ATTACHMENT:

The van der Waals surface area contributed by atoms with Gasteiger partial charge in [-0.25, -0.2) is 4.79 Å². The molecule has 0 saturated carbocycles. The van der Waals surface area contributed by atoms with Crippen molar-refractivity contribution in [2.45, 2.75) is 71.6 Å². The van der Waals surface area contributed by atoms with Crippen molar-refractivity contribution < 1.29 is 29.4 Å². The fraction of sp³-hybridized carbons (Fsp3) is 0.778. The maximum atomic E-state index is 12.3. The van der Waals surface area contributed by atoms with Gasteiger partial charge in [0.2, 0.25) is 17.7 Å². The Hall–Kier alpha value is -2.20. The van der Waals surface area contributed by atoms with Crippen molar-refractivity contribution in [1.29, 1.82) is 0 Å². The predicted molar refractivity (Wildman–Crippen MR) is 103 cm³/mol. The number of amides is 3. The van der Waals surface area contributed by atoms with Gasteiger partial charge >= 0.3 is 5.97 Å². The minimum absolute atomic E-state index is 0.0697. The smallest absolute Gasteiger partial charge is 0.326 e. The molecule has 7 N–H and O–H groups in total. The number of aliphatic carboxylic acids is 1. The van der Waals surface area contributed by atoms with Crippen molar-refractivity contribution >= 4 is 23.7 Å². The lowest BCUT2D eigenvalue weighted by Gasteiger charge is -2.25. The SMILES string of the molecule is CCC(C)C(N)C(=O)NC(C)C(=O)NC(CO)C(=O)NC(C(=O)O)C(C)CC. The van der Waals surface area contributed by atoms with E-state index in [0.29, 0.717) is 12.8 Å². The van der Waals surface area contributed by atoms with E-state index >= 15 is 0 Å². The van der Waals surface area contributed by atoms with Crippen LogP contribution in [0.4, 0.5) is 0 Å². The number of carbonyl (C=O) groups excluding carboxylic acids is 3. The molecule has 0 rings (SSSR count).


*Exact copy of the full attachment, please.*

The van der Waals surface area contributed by atoms with Gasteiger partial charge in [-0.25, -0.2) is 4.79 Å². The molecule has 0 saturated carbocycles. The van der Waals surface area contributed by atoms with Crippen molar-refractivity contribution in [2.45, 2.75) is 71.6 Å². The van der Waals surface area contributed by atoms with Crippen molar-refractivity contribution < 1.29 is 29.4 Å². The fraction of sp³-hybridized carbons (Fsp3) is 0.778. The maximum atomic E-state index is 12.3. The van der Waals surface area contributed by atoms with Gasteiger partial charge in [0.2, 0.25) is 17.7 Å². The Hall–Kier alpha value is -2.20. The van der Waals surface area contributed by atoms with Crippen molar-refractivity contribution in [1.29, 1.82) is 0 Å². The predicted molar refractivity (Wildman–Crippen MR) is 103 cm³/mol. The number of amides is 3. The van der Waals surface area contributed by atoms with Gasteiger partial charge >= 0.3 is 5.97 Å². The minimum absolute atomic E-state index is 0.0697. The smallest absolute Gasteiger partial charge is 0.326 e. The molecule has 7 N–H and O–H groups in total. The number of aliphatic carboxylic acids is 1. The van der Waals surface area contributed by atoms with Crippen molar-refractivity contribution >= 4 is 23.7 Å². The lowest BCUT2D eigenvalue weighted by Gasteiger charge is -2.25. The SMILES string of the molecule is CCC(C)C(N)C(=O)NC(C)C(=O)NC(CO)C(=O)NC(C(=O)O)C(C)CC. The van der Waals surface area contributed by atoms with E-state index in [0.29, 0.717) is 12.8 Å². The van der Waals surface area contributed by atoms with E-state index >= 15 is 0 Å². The van der Waals surface area contributed by atoms with Crippen LogP contribution in [0.4, 0.5) is 0 Å². The number of carbonyl (C=O) groups excluding carboxylic acids is 3. The molecule has 0 rings (SSSR count).